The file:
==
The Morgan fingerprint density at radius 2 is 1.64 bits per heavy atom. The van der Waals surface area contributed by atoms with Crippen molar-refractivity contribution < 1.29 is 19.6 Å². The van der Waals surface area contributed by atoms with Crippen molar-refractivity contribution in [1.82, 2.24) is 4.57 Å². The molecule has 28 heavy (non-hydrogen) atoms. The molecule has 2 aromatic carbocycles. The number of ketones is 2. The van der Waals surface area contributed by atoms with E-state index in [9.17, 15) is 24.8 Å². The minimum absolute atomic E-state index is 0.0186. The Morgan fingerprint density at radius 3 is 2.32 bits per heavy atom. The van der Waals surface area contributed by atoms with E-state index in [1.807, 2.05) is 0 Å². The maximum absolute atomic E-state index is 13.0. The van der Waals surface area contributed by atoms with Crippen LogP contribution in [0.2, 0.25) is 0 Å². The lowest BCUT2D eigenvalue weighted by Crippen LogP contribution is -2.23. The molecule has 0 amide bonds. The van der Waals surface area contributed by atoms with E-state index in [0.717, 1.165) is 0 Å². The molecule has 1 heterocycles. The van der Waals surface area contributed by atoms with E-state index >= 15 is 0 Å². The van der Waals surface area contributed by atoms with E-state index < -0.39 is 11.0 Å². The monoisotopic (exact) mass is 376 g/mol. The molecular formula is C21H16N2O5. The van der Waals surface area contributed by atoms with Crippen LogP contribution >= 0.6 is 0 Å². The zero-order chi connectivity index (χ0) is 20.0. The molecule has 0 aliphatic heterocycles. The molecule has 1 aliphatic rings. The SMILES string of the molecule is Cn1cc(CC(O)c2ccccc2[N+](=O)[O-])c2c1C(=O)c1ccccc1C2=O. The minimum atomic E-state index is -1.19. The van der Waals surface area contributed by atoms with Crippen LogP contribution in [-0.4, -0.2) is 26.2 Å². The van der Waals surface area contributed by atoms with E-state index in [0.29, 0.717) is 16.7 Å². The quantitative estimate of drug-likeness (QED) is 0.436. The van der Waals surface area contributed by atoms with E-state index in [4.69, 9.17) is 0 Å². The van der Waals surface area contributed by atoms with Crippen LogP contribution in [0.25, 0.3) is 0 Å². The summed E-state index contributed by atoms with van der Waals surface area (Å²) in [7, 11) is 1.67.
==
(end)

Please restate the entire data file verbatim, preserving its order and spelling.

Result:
The Morgan fingerprint density at radius 2 is 1.64 bits per heavy atom. The van der Waals surface area contributed by atoms with Crippen molar-refractivity contribution < 1.29 is 19.6 Å². The van der Waals surface area contributed by atoms with Crippen molar-refractivity contribution in [1.82, 2.24) is 4.57 Å². The molecule has 28 heavy (non-hydrogen) atoms. The molecule has 2 aromatic carbocycles. The number of ketones is 2. The van der Waals surface area contributed by atoms with E-state index in [9.17, 15) is 24.8 Å². The minimum absolute atomic E-state index is 0.0186. The Morgan fingerprint density at radius 3 is 2.32 bits per heavy atom. The van der Waals surface area contributed by atoms with E-state index in [1.807, 2.05) is 0 Å². The maximum absolute atomic E-state index is 13.0. The van der Waals surface area contributed by atoms with Crippen LogP contribution in [0.2, 0.25) is 0 Å². The lowest BCUT2D eigenvalue weighted by Crippen LogP contribution is -2.23. The molecule has 0 amide bonds. The van der Waals surface area contributed by atoms with E-state index in [0.717, 1.165) is 0 Å². The molecule has 1 heterocycles. The van der Waals surface area contributed by atoms with E-state index >= 15 is 0 Å². The van der Waals surface area contributed by atoms with E-state index < -0.39 is 11.0 Å². The monoisotopic (exact) mass is 376 g/mol. The molecular formula is C21H16N2O5. The van der Waals surface area contributed by atoms with Crippen LogP contribution >= 0.6 is 0 Å². The zero-order chi connectivity index (χ0) is 20.0. The molecule has 0 aliphatic heterocycles. The molecule has 1 aliphatic rings. The SMILES string of the molecule is Cn1cc(CC(O)c2ccccc2[N+](=O)[O-])c2c1C(=O)c1ccccc1C2=O. The minimum atomic E-state index is -1.19. The van der Waals surface area contributed by atoms with Crippen LogP contribution in [-0.4, -0.2) is 26.2 Å². The van der Waals surface area contributed by atoms with E-state index in [0.29, 0.717) is 16.7 Å². The quantitative estimate of drug-likeness (QED) is 0.436. The van der Waals surface area contributed by atoms with E-state index in [4.69, 9.17) is 0 Å². The van der Waals surface area contributed by atoms with Crippen LogP contribution in [0.25, 0.3) is 0 Å². The summed E-state index contributed by atoms with van der Waals surface area (Å²) in [7, 11) is 1.67.